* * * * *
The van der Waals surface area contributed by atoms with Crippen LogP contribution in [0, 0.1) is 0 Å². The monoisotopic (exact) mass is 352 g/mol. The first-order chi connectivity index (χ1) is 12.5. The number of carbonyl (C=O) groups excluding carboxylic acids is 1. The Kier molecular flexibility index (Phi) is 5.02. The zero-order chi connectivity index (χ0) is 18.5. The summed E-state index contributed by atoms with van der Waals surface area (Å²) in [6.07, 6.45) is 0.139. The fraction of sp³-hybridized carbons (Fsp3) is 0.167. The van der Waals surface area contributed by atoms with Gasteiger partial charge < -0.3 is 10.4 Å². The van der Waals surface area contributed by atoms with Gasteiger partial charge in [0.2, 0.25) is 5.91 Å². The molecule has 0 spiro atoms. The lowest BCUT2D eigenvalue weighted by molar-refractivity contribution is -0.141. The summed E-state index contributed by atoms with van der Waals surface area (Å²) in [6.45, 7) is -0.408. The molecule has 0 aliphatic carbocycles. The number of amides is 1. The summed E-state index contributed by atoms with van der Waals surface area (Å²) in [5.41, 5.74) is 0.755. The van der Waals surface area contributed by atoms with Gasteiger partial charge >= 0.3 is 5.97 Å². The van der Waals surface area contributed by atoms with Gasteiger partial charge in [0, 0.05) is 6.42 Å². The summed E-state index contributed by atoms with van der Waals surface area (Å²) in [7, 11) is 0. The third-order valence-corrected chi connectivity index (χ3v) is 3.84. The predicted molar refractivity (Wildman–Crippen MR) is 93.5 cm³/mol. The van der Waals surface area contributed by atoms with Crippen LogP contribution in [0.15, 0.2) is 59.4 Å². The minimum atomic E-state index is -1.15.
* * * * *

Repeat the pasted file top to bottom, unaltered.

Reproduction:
The van der Waals surface area contributed by atoms with Crippen LogP contribution in [0, 0.1) is 0 Å². The monoisotopic (exact) mass is 352 g/mol. The first-order chi connectivity index (χ1) is 12.5. The number of carbonyl (C=O) groups excluding carboxylic acids is 1. The Kier molecular flexibility index (Phi) is 5.02. The zero-order chi connectivity index (χ0) is 18.5. The summed E-state index contributed by atoms with van der Waals surface area (Å²) in [6.07, 6.45) is 0.139. The fraction of sp³-hybridized carbons (Fsp3) is 0.167. The van der Waals surface area contributed by atoms with Gasteiger partial charge < -0.3 is 10.4 Å². The van der Waals surface area contributed by atoms with Gasteiger partial charge in [0.2, 0.25) is 5.91 Å². The molecule has 0 spiro atoms. The lowest BCUT2D eigenvalue weighted by molar-refractivity contribution is -0.141. The summed E-state index contributed by atoms with van der Waals surface area (Å²) in [6.45, 7) is -0.408. The molecule has 0 aliphatic carbocycles. The number of amides is 1. The summed E-state index contributed by atoms with van der Waals surface area (Å²) in [5.41, 5.74) is 0.755. The van der Waals surface area contributed by atoms with Gasteiger partial charge >= 0.3 is 5.97 Å². The van der Waals surface area contributed by atoms with Gasteiger partial charge in [0, 0.05) is 6.42 Å². The summed E-state index contributed by atoms with van der Waals surface area (Å²) in [7, 11) is 0. The third-order valence-corrected chi connectivity index (χ3v) is 3.84. The predicted molar refractivity (Wildman–Crippen MR) is 93.5 cm³/mol. The van der Waals surface area contributed by atoms with Crippen LogP contribution in [0.15, 0.2) is 59.4 Å². The minimum atomic E-state index is -1.15.